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» Thursday, May 23, 2013A Mixed Bag, With Scrubbing
Yeah, don't faint—a midweek post that's not a Daybook. It's been a bit of a week. Had a lot of work ready to go out, but my supervisors were so overloaded with other work they only got to one Frustrating.
Had some leave days to use up, so took one today. It was a mixed bag of a day: I washed two bathroom floors, two toilets, the kitchen floor, and the dog. I also went to Aldi for milk and chocolate early enough that it was warm but still fairly pleasant and breezy out. The storm that wreaked so much devastation in Oklahoma dispersed on its way east and we got no rain at all. There are no words for Oklahoma; it looks like the city was aerial bombed.
I also took down the spring decorations, so the house is now "almost fall" again with a few exceptions (the table in the foyer).
While I was having lunch I watched two episodes of Sherlock Holmes in the 22nd Century, a 1999 animated series (watched another after James got home, which concluded a story arc). I'd picked up the entire series at Fry's for $7. The story: in the 22nd century, Inspector Lestrade's great-great [whatever] granddaughter is a police officer in New London, under Director Grayson. She's been given a Cyborg sidekick she sarcastically calls "Watson." When the brainwashing device they use on violent criminals suddenly quits working, Lestrade thinks it's the work of a new Moriarty and has Sherlock Holmes, who lived a long life and died of old age, and whose body was preserved in honey, revived and then rejuvenated by an experimental process. Sherlock survives this frightful process with aplomb, is a quick study on the centuries he's missed, and is soon following clues again using "eyes and brain," and a certain amount of snark, ably voiced by Jason Gray-Stanford, who went on to play Randy Disher on Monk. Lestrade's cyborg reads all the journals of Dr. Watson given to him by Holmes and absorbs his mannerisms as well. Fitted with a plastic face that mimics Watson, the cyborg becomes Watson.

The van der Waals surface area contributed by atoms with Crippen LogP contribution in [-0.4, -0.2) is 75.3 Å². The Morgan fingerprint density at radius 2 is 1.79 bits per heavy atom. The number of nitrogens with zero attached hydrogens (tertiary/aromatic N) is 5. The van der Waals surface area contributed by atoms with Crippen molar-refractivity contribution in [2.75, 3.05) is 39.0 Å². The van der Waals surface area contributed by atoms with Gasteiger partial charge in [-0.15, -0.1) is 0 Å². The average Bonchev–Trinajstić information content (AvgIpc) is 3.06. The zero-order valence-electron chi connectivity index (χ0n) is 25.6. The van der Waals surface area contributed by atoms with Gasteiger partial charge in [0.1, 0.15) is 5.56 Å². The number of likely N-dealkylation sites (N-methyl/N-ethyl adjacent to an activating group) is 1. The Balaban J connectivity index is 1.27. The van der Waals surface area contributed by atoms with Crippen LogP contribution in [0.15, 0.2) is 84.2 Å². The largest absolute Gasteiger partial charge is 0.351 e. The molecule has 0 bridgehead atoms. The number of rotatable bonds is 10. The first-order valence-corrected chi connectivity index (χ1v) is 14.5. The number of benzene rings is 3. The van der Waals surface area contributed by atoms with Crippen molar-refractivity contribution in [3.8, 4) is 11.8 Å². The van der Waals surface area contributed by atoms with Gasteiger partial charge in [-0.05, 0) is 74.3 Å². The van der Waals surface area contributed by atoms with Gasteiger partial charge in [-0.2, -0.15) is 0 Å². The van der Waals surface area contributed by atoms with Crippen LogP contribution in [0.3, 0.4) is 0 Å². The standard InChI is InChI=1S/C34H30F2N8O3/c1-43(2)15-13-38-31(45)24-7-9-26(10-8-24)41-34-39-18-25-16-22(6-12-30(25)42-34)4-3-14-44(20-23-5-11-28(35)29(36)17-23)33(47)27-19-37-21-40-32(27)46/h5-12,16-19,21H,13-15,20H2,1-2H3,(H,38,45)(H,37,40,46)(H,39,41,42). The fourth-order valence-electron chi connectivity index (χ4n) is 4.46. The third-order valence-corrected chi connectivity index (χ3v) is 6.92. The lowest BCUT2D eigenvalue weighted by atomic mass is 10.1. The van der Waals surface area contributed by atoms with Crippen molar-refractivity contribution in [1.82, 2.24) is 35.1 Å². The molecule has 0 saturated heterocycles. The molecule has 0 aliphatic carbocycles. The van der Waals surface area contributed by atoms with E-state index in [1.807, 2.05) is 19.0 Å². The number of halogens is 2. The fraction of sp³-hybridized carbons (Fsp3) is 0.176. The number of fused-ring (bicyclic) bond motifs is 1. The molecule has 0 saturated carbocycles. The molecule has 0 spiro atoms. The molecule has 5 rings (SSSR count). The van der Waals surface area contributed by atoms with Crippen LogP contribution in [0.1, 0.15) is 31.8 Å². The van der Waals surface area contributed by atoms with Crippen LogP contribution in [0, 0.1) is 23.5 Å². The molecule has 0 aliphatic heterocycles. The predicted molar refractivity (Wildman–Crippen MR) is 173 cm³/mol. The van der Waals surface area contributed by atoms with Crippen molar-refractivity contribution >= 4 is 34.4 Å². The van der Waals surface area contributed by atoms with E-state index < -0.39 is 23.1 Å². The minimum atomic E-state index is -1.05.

Kinda corny but not as bad as the angular cartoons they have today, and they have neat touches: for instance, in one episode Holmes and Lestrade meet Wiggins, head of a group of street kids (Baker Street Irregulars, anyone?). Most of the episodes are thinly based on Holmes stories. Of course if Holmes says "Elementary, my dear Watson" (something Holmes never said) or "eyes and brains" one more time, I'm going to bop him. :-)
We had potlucks for supper and watched the season finale of Elementary. I have to admit, I never thought of that permutation! In fact, I had suspicions near season beginning that Moriarty might be Holmes Senior. This series has been a pleasant surprise. They didn't get gicky with the Holmes/female Watson relationship and the mysteries and characters have been interesting. Loved the ending with Joan and the "new bee."
Later we watched the final two episodes of season three of Hawaii Five-O. Never saw that coming, either. I mean, that's where they leave us? Seriously? Seriously? Aieeeeeee! And we never heard Doris' explanation of why she visited Wo Fat. "To be continued" indeed!